“Assumption of risk typically will not apply to concealed or unreasonably increased risks, or unique and dangerous conditions over and above the usual dangers that are inherent in the sport...”
The end of the holiday season and the official start of winter (recent warm spell aside) seems like a good time to talk skiing and snowboarding – one of the things that I enjoy most about winter in the Northeast.
Our son was in a pretty serious skiing accident last winter, when the edge of his ski clipped some ice, and he was launched off the trail and into the woods where he hit a tree. Thankfully his leg took the impact and while he had to have multiple surgeries and faced a long recovery, we know (and try not to think too much about) how it could have been a lot worse. (Note for parents: if you didn’t know this already, kids heal much more quickly than adults. On our son’s first day back this year he was bombing down the mountain).
As any good son of lawyers, he soon jokingly asked whether he could “sue God for the ice.” Well, aside from shaking his fist, he’s out of luck.
But, sometimes, someone can be held liable for a skiing accident. So, today we’re talking about when that might happen.
Assumption of risk is a legal doctrine that can apply to relieve defendants of liability for injuries sustained by an individual in the ordinary course of participating in various sporting or recreational activities like, here, skiing or snowboarding.
Under New York’s Safety in Skiing Code (General Obligations Law art 18), the Legislature has determined that downhill skiing contains inherent risks that may result in personal injury, and in light of such recognition, both skiers and ski area operators have certain defined duties.
Some of the inherent risks in skiing identified under the law include the risks of injury, death or property damaged which may be caused by variations in terrain or weather conditions; surface or subsurface snow, ice, bare spots or areas of thin cover, moguls, ruts, bumps; other persons using the facilities; and rocks, forest growth, debris, branches, trees, roots, stumps or other natural objects or man-made objects incidental to the ski facility. Anyone who skies with any frequency in the Northeast is very familiar with these types of conditions.
Assumption of risk typically will not apply to concealed or unreasonably increased risks, or unique and dangerous conditions over and above the usual dangers that are inherent in the sport. But remember that it does generally apply to risks caused by less-than-optimal conditions, provided that those conditions are open and obvious and that the consequently arising risks are easily identifiable (i.e. that log or rock that is not yet fully covered).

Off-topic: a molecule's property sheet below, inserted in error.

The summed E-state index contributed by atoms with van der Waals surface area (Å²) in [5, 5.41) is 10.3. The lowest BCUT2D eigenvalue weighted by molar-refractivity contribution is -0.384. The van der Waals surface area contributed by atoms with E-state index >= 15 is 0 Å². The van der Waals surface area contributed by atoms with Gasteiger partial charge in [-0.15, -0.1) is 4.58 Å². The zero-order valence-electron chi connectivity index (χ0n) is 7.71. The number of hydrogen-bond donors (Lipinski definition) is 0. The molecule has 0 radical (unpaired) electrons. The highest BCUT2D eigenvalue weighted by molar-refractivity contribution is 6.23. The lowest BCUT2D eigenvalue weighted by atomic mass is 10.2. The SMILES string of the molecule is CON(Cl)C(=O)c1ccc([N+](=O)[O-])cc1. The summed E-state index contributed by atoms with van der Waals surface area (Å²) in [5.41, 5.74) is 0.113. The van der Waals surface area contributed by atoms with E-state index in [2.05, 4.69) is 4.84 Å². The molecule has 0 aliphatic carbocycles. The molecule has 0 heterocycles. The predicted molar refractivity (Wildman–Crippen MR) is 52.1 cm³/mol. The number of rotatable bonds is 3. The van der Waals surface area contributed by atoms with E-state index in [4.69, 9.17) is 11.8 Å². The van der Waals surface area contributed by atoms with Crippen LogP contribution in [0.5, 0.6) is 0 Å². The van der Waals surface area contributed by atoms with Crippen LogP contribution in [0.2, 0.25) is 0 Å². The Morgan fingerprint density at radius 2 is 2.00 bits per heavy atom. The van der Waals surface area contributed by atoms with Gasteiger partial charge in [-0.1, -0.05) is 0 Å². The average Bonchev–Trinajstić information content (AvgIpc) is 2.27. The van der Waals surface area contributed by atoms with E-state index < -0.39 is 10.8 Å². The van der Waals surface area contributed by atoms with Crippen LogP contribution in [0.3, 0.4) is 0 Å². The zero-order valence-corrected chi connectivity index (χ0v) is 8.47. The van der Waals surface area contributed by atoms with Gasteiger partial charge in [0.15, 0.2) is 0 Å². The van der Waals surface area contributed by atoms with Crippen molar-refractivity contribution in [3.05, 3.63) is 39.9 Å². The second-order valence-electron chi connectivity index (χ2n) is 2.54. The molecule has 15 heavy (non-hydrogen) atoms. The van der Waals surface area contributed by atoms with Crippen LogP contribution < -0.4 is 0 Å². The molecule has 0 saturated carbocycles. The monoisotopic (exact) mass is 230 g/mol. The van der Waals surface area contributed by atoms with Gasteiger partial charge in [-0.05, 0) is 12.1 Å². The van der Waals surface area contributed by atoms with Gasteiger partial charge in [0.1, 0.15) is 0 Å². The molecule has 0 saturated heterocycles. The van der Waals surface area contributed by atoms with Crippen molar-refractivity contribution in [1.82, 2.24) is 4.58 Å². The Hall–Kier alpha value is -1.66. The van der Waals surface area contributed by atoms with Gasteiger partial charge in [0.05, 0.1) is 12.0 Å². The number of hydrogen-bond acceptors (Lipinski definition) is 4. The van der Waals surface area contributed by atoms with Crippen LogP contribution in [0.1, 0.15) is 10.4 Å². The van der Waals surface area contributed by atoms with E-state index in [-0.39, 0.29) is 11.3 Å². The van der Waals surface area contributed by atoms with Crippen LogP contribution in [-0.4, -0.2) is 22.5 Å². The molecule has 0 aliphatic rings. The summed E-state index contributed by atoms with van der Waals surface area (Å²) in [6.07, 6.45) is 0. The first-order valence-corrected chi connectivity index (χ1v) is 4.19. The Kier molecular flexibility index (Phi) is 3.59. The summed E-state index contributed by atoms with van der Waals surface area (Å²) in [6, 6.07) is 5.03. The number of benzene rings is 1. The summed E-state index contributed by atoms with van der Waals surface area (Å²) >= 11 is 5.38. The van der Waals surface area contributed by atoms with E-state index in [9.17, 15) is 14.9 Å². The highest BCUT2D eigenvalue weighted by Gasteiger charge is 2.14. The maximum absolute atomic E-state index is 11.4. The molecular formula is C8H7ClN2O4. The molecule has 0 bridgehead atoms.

The Third Department (the NY appellate court that covers the area where we practice) recently had occasion to discuss liability for skiing related injuries in a December 2021 case involving a first-time skier’s fall during a lesson.
Essentially the Court held to the rule that a ski area operator is relieved from liability for risks inherent in the sport of downhill skiing where the participant is aware of, appreciates and voluntarily assumes those risks. The issue of whether the participant is aware of and appreciates a particular risk is considered in light of their skill and experience.
In that case the court found that the assumption of risk doctrine did not apply to relieve the ski mountain of liability (at least at a pre-trial phase) because the skier was a novice, testified that she expressed apprehension to her instructor that she was able to move from the bunny hill to a regular trail, was on a trail that the instructor acknowledged included a risk to skiers of going into the trees, and the skier did not know how to adequately stop or slow down (the instructor admitted that when the skier went out of control, the experienced instructor was not able to catch up to her).
Some other examples of when a ski mountain or other defendant might be liable for injuries to a skier notwithstanding assumption of risk include: when the ski lift operator fails to stop the lift when someone has fallen or is tangled; when another skier’s reckless conduct causes the accident [meaning that the reckless skier him/herself would be liable]; or a case we recently handled in which the bar of a poorly maintained lift chair fell on our client’s face causing severe injuries.
And some examples when a ski mountain or other defendant were found not to be liable: experienced skier’s fall on rail slide in terrain park; snowboarder standing in the middle of the trail struck by another skier (my snowboarding friends know all about this risk).
If you have been injured skiing, or engaging in another recreational activity, and think it was because of risks that went beyond what is normally expected, give us a call. We are happy to see if we can help.